United Parcel Service drivers are sharing over 120-degree temperature readings from inside their delivery trucks, sparking discussion about driver safety and heat protection during record high temperatures on the East Coast and the Central United States.
According to an article from NBC News, the majority of the company’s warehouses and delivery trucks still lack air conditioning, putting workers at risk for heat-related injuries. On June 25, one California-based UPS driver died from suspected heat stroke at just 24 years old, reigniting pressure from workers’ unions for amended heat safety measures.
In a picture obtained from NBC News, one driver shared a temperature reading of 154 degrees in the cargo area of a UPS delivery truck while delivering in Florida. According to Mayo Clinic, heatstroke may occur when a person’s core body temperature reaches 104 degrees or higher. High temperatures in the cargo area also run the risk of destroying heat-sensitive medications or other fragile packages.
“UPS was delivering temperature-sensitive chemo drugs for my dog. They were ruined by heat the first two deliveries,” Twitter user Jim Shields (@jimcshields) wrote. “The 3rd was only a success because the wonderful driver put the box in her personal cooler.”
On Twitter, other delivery drivers share their experiences with the summer heat waves.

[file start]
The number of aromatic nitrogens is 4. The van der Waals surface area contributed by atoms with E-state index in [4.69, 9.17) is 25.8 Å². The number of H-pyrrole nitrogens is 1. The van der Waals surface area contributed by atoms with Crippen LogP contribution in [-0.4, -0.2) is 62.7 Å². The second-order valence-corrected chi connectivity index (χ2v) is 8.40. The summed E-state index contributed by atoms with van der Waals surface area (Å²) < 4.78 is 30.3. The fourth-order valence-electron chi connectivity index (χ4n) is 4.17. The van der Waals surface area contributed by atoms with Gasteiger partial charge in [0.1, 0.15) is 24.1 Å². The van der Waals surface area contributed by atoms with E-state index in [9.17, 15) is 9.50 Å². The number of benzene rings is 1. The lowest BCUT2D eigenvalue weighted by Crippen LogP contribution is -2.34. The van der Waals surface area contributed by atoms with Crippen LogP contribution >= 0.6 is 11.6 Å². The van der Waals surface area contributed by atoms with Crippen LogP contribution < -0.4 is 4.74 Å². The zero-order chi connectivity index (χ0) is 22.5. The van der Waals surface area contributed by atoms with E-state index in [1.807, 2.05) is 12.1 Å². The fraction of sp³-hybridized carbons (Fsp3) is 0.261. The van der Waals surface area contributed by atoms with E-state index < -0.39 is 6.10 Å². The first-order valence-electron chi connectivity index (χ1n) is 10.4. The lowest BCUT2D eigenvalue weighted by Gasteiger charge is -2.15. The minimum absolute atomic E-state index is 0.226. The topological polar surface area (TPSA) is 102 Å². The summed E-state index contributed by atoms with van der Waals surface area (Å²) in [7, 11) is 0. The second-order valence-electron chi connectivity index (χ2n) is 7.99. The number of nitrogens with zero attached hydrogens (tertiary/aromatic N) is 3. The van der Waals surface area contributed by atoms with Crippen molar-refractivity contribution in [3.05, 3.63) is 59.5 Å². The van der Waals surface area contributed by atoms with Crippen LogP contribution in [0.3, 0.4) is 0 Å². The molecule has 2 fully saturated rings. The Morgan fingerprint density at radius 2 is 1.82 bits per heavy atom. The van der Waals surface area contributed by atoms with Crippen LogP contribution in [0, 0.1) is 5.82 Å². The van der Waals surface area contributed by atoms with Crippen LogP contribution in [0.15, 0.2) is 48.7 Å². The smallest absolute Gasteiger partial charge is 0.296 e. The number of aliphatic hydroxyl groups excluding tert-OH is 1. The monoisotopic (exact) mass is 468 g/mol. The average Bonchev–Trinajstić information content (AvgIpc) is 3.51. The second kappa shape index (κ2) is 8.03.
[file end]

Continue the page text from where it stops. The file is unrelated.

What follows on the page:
“Part of my job at one of their competitors is loading and unloading trucks so I 100% believe this,” Twitter user Matt Murszewski (@MattMurszewski) wrote. “It probably doesn’t get this hot because I don’t live in Florida, but it is absolutely awful.”
“Cargo areas in trucks that aren’t refrigerated are always like that in summer. The bigger problem is the cab area where drivers spend most of their time – no AC,” another user commented. “They’ve been getting temps there in the 120s. Someone’s gonna pass out behind the wheel. OSHA needs to be involved.”
This is not the first time the company has been called out for forcing delivery drivers to work in inhumane environments. Its decision to install cameras into all delivery trucks after a year of record earnings instead of improving heat safety regulations for workers was widely criticized.
The company previously stated that air-conditioning delivery vehicles would be “ineffective” due to “frequent stops,” according to a July 18 email to the Daily Dot from a UPS spokesperson.
The Daily Dot reached out to UPS via press contact form.
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